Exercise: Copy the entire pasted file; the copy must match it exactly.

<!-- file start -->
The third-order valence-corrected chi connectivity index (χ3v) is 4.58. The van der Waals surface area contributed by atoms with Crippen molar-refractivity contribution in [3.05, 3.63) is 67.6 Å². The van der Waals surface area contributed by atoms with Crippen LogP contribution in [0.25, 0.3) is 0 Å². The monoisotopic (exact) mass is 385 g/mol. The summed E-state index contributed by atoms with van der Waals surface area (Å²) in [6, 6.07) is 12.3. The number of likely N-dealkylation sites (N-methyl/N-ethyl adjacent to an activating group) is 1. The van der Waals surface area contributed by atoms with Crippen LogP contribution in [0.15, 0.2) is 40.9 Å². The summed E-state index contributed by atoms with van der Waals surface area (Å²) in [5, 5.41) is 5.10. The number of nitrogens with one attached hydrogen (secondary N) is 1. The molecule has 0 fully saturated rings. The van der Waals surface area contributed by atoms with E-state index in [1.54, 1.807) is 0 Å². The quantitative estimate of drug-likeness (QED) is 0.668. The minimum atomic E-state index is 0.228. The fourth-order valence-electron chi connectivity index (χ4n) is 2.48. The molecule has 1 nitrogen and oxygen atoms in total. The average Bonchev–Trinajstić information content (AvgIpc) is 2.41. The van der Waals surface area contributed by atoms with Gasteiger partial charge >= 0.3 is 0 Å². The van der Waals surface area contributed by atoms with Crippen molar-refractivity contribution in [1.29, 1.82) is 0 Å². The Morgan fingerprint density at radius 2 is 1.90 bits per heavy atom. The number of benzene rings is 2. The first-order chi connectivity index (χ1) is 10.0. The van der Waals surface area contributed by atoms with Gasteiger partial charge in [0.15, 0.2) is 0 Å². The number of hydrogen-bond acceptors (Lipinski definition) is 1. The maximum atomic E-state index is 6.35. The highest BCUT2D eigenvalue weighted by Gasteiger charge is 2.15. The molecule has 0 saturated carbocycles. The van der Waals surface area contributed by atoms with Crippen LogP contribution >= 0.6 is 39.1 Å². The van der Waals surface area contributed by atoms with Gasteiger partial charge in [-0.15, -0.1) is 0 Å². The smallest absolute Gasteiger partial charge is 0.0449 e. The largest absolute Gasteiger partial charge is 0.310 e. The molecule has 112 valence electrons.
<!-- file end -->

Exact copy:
The third-order valence-corrected chi connectivity index (χ3v) is 4.58. The van der Waals surface area contributed by atoms with Crippen molar-refractivity contribution in [3.05, 3.63) is 67.6 Å². The van der Waals surface area contributed by atoms with Crippen LogP contribution in [0.25, 0.3) is 0 Å². The monoisotopic (exact) mass is 385 g/mol. The summed E-state index contributed by atoms with van der Waals surface area (Å²) in [6, 6.07) is 12.3. The number of likely N-dealkylation sites (N-methyl/N-ethyl adjacent to an activating group) is 1. The van der Waals surface area contributed by atoms with Crippen LogP contribution in [0.15, 0.2) is 40.9 Å². The summed E-state index contributed by atoms with van der Waals surface area (Å²) in [5, 5.41) is 5.10. The number of nitrogens with one attached hydrogen (secondary N) is 1. The molecule has 0 fully saturated rings. The van der Waals surface area contributed by atoms with E-state index in [1.54, 1.807) is 0 Å². The quantitative estimate of drug-likeness (QED) is 0.668. The minimum atomic E-state index is 0.228. The fourth-order valence-electron chi connectivity index (χ4n) is 2.48. The molecule has 1 nitrogen and oxygen atoms in total. The average Bonchev–Trinajstić information content (AvgIpc) is 2.41. The van der Waals surface area contributed by atoms with Gasteiger partial charge >= 0.3 is 0 Å². The van der Waals surface area contributed by atoms with Crippen molar-refractivity contribution in [1.29, 1.82) is 0 Å². The Morgan fingerprint density at radius 2 is 1.90 bits per heavy atom. The number of benzene rings is 2. The first-order chi connectivity index (χ1) is 10.0. The van der Waals surface area contributed by atoms with Gasteiger partial charge in [0.15, 0.2) is 0 Å². The number of hydrogen-bond acceptors (Lipinski definition) is 1. The maximum atomic E-state index is 6.35. The highest BCUT2D eigenvalue weighted by Gasteiger charge is 2.15. The molecule has 0 saturated carbocycles. The van der Waals surface area contributed by atoms with Crippen LogP contribution >= 0.6 is 39.1 Å². The van der Waals surface area contributed by atoms with Gasteiger partial charge in [-0.15, -0.1) is 0 Å². The smallest absolute Gasteiger partial charge is 0.0449 e. The largest absolute Gasteiger partial charge is 0.310 e. The molecule has 112 valence electrons.